After a week of protests and police brutality, a group representing the Gezi Park Solidarity met with government officials in Ankara and handed in a list of six demands. Erdogan, however, does not seem to be willing to meet any of the demands even halfway and is instead hoping to […]
The Turkish Cypriot refusal to accept the EU’s presence at the negotiation table represents a profound challenge to the effectiveness of EU mediation in negotiations over Cyprus. Suggested Reading GCCT Articles By Dr. Ahmed Magdy Al-Soukkary While it seems that the Cyprus question will not see a breakthrough in the near future, […]
With a relative thaw in relations between Ankara and Paris on EU accession, prospects look better for Turkey’s EU membership, though significant challenges remain.
The ethnic-oriented Dayton constitution and Sejdic-Finci imbroglio is a great example of how the ethnicization of constitutions further divides a post-conflict multi-ethnic society. Turkey and Kosovo should indeed be very focused on providing civic solutions to ethnic problems, not vice-versa.
Though a possible peace deal with the PKK has a lot to offer to Turkey, the process is still susceptible to spoilers. Should the rumoured PKK ceasefire on 21st March hold, then spring may well be the beginning of a long anticipated peace in Turkey.
The strategic relations between Turkey and Serbia is an important case of how a century of negative peace could transform via economic cooperation and development.
It is high time for EU leaders to revise their negative stances on Turkey’s membership prospects as the country and its leadership seriously start assessing authoritarian alternatives.
Given the on-going political crisis over hydro-carbon exploitation rights, plus a pending July 2012 deadline by which Greek Cypriots will assume the rotating EU Presidency, the failure of UN-mandated talks over reunification seems inevitable.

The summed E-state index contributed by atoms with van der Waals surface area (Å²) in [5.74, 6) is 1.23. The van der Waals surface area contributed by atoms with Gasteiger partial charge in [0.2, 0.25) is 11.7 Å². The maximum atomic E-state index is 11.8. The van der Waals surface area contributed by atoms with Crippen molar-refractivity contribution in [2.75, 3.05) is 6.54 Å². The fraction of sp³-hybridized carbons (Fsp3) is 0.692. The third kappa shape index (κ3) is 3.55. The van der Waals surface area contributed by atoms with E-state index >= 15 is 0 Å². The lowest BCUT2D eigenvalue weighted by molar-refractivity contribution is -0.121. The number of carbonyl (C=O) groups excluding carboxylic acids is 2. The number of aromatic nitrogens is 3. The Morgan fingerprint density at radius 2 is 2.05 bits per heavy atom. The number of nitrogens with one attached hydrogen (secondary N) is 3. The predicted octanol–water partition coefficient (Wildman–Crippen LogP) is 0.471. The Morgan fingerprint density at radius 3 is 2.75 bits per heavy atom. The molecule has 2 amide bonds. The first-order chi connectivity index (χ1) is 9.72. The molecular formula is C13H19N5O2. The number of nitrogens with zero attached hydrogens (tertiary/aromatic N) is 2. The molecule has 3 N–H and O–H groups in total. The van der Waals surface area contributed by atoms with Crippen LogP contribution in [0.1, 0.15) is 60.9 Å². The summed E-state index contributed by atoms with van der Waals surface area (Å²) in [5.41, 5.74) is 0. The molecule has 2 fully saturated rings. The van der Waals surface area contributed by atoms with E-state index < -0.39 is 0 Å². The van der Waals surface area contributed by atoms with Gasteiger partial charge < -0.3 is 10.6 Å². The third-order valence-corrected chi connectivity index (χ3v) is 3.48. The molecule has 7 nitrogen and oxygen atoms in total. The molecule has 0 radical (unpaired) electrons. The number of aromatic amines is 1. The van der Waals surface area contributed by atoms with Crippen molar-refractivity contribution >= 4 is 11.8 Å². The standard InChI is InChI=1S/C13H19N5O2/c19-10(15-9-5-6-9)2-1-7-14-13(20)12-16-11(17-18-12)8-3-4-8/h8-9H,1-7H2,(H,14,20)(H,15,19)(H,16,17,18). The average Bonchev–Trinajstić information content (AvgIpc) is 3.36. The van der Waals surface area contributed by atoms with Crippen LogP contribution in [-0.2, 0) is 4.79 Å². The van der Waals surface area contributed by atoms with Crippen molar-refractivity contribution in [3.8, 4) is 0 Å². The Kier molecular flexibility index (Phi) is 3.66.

Though Turkey – which is seeking to re-build its once flourishing Ottoman-era ties with most Balkan states – is increasingly portrayed as a reliable business partner, rather then an aggressive and neo-imperialist player, further steps are required to ease anxiety towards its policies.
Reeling European governments and the Brussels bureaucracy will become even less patient than before in dealing with a region where their serial failures to enforce their myth of civic identity and multi-ethnic integration have undermined the narrative of Europe as a united, just, effective and relevant international actor.
Recent developments – particularly a proposal to recognize Macedonia as the ‘Republic of Vardar Macedonia’ – have demonstrated that, contrary to the fears of some, the debt crisis will not impede Greece’s capacity for resolving regional disputes.
On the day that the group of experts charged with leading the development of NATO’s new Strategic Concept presented their analysis and recommendations, TransConflict Serbia organized a conference in Belgrade, entitled ‘National perspectives on NATO’s new Strategic Concept’.